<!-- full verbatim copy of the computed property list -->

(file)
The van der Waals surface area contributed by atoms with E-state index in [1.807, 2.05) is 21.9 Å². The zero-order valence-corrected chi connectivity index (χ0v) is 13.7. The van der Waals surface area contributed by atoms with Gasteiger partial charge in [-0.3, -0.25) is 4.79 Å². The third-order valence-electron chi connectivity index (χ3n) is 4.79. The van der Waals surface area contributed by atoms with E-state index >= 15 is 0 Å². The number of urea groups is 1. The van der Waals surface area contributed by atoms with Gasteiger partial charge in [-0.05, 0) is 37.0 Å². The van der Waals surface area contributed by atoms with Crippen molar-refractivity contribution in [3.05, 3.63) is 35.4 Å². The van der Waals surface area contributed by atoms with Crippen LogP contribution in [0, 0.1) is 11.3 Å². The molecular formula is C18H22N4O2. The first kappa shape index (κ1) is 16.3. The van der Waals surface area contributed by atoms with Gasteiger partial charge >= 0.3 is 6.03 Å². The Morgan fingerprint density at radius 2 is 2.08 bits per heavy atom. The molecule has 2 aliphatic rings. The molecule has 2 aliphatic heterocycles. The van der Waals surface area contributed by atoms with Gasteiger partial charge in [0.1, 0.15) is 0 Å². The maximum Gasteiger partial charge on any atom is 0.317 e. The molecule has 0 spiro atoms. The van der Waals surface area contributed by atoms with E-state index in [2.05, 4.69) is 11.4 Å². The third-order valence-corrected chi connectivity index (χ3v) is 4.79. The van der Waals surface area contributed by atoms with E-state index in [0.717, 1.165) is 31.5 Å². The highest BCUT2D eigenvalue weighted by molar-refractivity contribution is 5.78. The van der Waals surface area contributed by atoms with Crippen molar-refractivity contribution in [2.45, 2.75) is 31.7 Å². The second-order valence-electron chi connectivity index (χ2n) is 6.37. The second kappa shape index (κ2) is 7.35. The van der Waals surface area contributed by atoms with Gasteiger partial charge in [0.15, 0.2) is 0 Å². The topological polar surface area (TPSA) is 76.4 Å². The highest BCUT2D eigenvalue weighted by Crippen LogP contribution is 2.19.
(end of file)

The van der Waals surface area contributed by atoms with E-state index in [1.807, 2.05) is 21.9 Å². The zero-order valence-corrected chi connectivity index (χ0v) is 13.7. The van der Waals surface area contributed by atoms with Gasteiger partial charge in [-0.3, -0.25) is 4.79 Å². The third-order valence-electron chi connectivity index (χ3n) is 4.79. The van der Waals surface area contributed by atoms with E-state index >= 15 is 0 Å². The number of urea groups is 1. The van der Waals surface area contributed by atoms with Gasteiger partial charge in [-0.05, 0) is 37.0 Å². The van der Waals surface area contributed by atoms with Crippen molar-refractivity contribution in [3.05, 3.63) is 35.4 Å². The van der Waals surface area contributed by atoms with Crippen LogP contribution in [0, 0.1) is 11.3 Å². The molecular formula is C18H22N4O2. The first kappa shape index (κ1) is 16.3. The van der Waals surface area contributed by atoms with Gasteiger partial charge >= 0.3 is 6.03 Å². The Morgan fingerprint density at radius 2 is 2.08 bits per heavy atom. The molecule has 2 aliphatic rings. The molecule has 2 aliphatic heterocycles. The van der Waals surface area contributed by atoms with Gasteiger partial charge in [0.1, 0.15) is 0 Å². The maximum Gasteiger partial charge on any atom is 0.317 e. The molecule has 0 spiro atoms. The van der Waals surface area contributed by atoms with E-state index in [2.05, 4.69) is 11.4 Å². The third-order valence-corrected chi connectivity index (χ3v) is 4.79. The van der Waals surface area contributed by atoms with E-state index in [0.717, 1.165) is 31.5 Å². The highest BCUT2D eigenvalue weighted by molar-refractivity contribution is 5.78. The van der Waals surface area contributed by atoms with Crippen molar-refractivity contribution in [2.45, 2.75) is 31.7 Å². The second-order valence-electron chi connectivity index (χ2n) is 6.37. The second kappa shape index (κ2) is 7.35. The van der Waals surface area contributed by atoms with Gasteiger partial charge in [0.15, 0.2) is 0 Å². The topological polar surface area (TPSA) is 76.4 Å². The highest BCUT2D eigenvalue weighted by Crippen LogP contribution is 2.19.